Page 23 - A ride through the Badlands.

Page 23 – A ride through the Badlands.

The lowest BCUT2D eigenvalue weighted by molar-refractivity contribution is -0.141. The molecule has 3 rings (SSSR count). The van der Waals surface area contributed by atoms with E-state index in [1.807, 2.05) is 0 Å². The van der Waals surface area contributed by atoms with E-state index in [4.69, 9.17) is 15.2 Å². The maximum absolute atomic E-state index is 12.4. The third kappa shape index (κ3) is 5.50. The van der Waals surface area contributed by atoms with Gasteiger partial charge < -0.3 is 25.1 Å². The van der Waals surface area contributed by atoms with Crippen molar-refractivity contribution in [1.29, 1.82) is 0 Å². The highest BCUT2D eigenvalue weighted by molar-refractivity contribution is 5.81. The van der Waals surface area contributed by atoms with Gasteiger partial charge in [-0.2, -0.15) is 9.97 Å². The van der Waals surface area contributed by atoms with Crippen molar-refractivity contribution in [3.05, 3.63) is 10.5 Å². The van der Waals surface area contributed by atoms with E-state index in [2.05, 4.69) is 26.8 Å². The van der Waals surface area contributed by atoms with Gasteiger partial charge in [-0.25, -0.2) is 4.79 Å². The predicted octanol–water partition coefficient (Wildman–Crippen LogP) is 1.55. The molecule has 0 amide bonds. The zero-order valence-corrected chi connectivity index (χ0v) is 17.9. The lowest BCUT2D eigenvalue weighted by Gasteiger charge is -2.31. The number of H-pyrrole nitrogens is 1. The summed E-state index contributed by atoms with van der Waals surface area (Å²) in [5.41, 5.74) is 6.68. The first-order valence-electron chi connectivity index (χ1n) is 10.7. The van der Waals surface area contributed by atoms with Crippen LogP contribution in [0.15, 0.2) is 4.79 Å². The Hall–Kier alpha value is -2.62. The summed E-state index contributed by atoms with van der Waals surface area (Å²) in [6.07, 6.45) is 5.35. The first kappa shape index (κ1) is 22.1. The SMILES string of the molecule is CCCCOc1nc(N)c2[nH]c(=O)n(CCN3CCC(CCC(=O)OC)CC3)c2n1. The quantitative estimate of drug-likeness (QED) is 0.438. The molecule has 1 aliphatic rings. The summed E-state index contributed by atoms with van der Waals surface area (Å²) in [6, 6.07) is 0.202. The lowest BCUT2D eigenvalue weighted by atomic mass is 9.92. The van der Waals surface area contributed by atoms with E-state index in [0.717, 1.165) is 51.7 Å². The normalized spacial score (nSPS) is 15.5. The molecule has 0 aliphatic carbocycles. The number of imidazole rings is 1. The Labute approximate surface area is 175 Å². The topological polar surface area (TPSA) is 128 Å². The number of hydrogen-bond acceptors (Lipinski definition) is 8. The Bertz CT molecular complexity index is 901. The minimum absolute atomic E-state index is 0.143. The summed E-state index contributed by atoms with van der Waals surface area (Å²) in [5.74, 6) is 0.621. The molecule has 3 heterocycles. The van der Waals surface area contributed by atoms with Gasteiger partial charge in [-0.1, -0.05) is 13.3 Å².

I am finally finished with last year’s vacation “scrapbook” .  It’s uploaded and waiting to be printed.  I’m not sure why, but I’m always a bit anxious about the process.  I read and reread all my journal entries to proof them for spelling and punctuation, but it never fails that one tiny little error slips through.  And my son is always the one to notice it. Always.  Sometimes it’s not spelling.  One time I left a staple in his friend’s head.  I tell myself that nobody notices.  Anyway, this time I am more anxious than usual since I sent it to print at Blurb, a new experience for me.  It saved me a little money (and I found a coupon code online that saved even more) and by all accounts offers a product that’s equal or better to the printer I’ve used in the past.  We shall see.  The process was a little time consuming since I had to save all my pages as high quality jpeg files, and then import them and drag them on to the new pages.  That actually went really smoothly.  And I will say that in that respect, BookSmart worked perfectly.  And it was faster than you might think even with 43 pages.  It was just that when I looked at where the page would be trimmed, well some elements (photos, journal entries, flowers, etc) were a little to close for comfort.  In the end, I had to edit about a fourth of the pages to move some things away from edges, and then do it over. So what I thought would be a quick relatively quick process took me a bit longer.  Then I had more choices that I did at my old print shop.  Different colors of end pages.  Various papers of different weights and finish.  I hope that when it arrives in two weeks (because I was too cheap  thrifty to spend twice the amount on shipping to have it next week) I will love it.  I’m sure I will.  But the waiting to see if I got it right makes me a little crazy.